Traditionally, banking industry has been very slow in adopting changes and embracing technology in its routine operations. However, the pandemic shows that when necessity arrives decades of time needed is generally squeezed into months. Using the internet banking for touchless transactions by the consumers and the businesses alike was remarkably swift as it was embraced by all the stakeholders in no time.
Nevertheless, even before the pandemic, the banking industry was already on the path to its transformation using the preliminary IoT through the ATMs and digital payments clearing house. But during the pandemic, technology adaptation has unleashed cost efficiency, paperwork reductions, and the speed of decisions making. These events are pushing countries to accelerate their digital transformation for adopting the digital currencies as the choice of unit and transactions medium at an unprecedented pace.
The digital revolution is already here and is roaring at its full speed through the ecommerce, telemedicine, zoom conferencing, virtual classes, ride sharing, payment systems, bullet trains, space travel, to name a few! Thus, if the digital revolution is not embraced at its minimum requirements of replacing the existing paper notes and coins (Fiat Currency) with the Digital Currency (DC) in the economy, it will be too late to catch up with rest of the world!
However, in order to benefit from the digital revolution, Pakistan needs to make structural changes in its banking system and roll out new infrastructure for its operations. Not only will this require legislative support, but also new regime of paradigms by the central bank (SBP). As part of the regime, SBP has to roll out its new signposts for governance, monitoring, auditing, and stress-tests thresholds for its banking industry. Without the fundamental and structural changes in its operations with modern era governance and full transparency, other changes, and statements by the OLD school of thoughts SBL’s leadership will be meaningless, and waste of time and resources.
Even though SBP’s Governor Dr Reza Baqir has stated in April 2019 that Pakistan is looking into the digital currency introduction by 2025, coinciding with its target of 2030 to become fully digital. By this roadmap, Pakistan will take 6 long years to introduce its digital currency (e-Rs) in today’s profoundly digitized world that is moving at the speed of light, and many countries (small and big) have already established their leads in the arena of the digital currencies. This timeline shows that Pakistan is not very serious and is still moving at the “snail’s rate”. As a result of it, Pakistan will be left far behind in the digital transformation of its economy, banking, and the financial institutions.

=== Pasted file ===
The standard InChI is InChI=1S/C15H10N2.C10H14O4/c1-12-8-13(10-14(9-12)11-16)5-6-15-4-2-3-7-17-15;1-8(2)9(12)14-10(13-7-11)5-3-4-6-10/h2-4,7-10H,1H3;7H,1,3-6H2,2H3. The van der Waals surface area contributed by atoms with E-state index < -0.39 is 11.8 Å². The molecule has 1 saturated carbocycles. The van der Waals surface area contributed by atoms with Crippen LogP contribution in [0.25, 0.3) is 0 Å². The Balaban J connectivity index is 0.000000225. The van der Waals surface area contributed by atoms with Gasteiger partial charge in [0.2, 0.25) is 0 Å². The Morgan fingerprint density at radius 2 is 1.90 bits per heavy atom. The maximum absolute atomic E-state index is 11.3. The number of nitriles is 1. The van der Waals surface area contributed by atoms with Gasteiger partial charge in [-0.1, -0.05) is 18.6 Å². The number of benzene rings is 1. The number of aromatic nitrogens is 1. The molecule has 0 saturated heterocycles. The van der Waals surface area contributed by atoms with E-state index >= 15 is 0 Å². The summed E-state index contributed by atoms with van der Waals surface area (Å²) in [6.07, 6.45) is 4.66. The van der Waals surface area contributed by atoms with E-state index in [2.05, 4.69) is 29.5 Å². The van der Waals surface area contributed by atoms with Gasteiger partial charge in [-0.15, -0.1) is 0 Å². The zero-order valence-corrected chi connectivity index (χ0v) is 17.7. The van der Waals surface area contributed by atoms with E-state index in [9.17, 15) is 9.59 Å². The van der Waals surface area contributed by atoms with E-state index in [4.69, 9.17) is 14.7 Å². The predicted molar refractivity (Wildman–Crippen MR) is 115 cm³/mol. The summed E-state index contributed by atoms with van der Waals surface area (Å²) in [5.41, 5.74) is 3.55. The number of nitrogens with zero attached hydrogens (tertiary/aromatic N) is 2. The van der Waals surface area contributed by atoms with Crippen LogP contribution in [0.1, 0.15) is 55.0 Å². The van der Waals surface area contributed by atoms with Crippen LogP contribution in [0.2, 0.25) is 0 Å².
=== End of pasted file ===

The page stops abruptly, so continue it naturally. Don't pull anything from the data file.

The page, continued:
Since Dr Baqir did not identify any details about the technology type, infrastructure, and the major stake-holders in his statement, most likely it will take much longer than the announced timings. Currently, Pakistan’s economy is cash heavy. This creates a fertile ground for money laundering (as cited by FATF), widespread corruptions, “fake currency” circulation, tax evasions, bank robberies, etc.
In general, digital currency is similar to the current “Fiat” currency as it has certain value and is an accounting unit. Like the “Fiat” currency, the digital currency is also backed by the governments (central banks) and is based on the private blockchain technology and as such, consumers are fully protected. On the other hand, the most talked about another kind of digital currency (crypto), described as “Bitcoin” is decentralized (with no backing) and is based on public blockchain.
Bitcoin was created in 2009 on the heels of the global economic meltdown as peer-to-peer (digital) cash system and its father is believed to be Satoshi Nakamoto, who still remains a mystery! The number of Bitcoins will ever issue is fixed to 21 million! At the time of introduction, Bitcoin had no value ($0.00) but by July-end 2010 it was traded at $0.08 and by April 2013 it jumped to $250.
Since then, it has appreciated significantly through very volatile rides. By some estimates, to date there are about 18.8 million Bitcoins in circulation and by 2140 its circulation will reach its maximum 21 million target. As of November 26, 2021, the combined market value of the world’s Bitcoins totaled over $1.03 trillion after reaching its all-time high of $1.22 trillion on November 7, 2021.
This shows that even after over a decade since its introduction, it is still very volatile. Even though it stays very volatile, this does not deter corporate America to owning and reporting it publicly on their balance sheets as a new asset class and a hedge against inflation and the greenback’s depreciation.
Like the “Fiat” currency, digital currency is also issued and backed by countries’ central banks. According to the latest Atlantic Council (a US-based think tank) report, currently there are 87 countries representing 90 per cent of the global GDP that are actively pursuing digital currency.
(To be continued
(The writer is Executive Director, Polykemya Int’l)
Copyright Business Recorder, 2021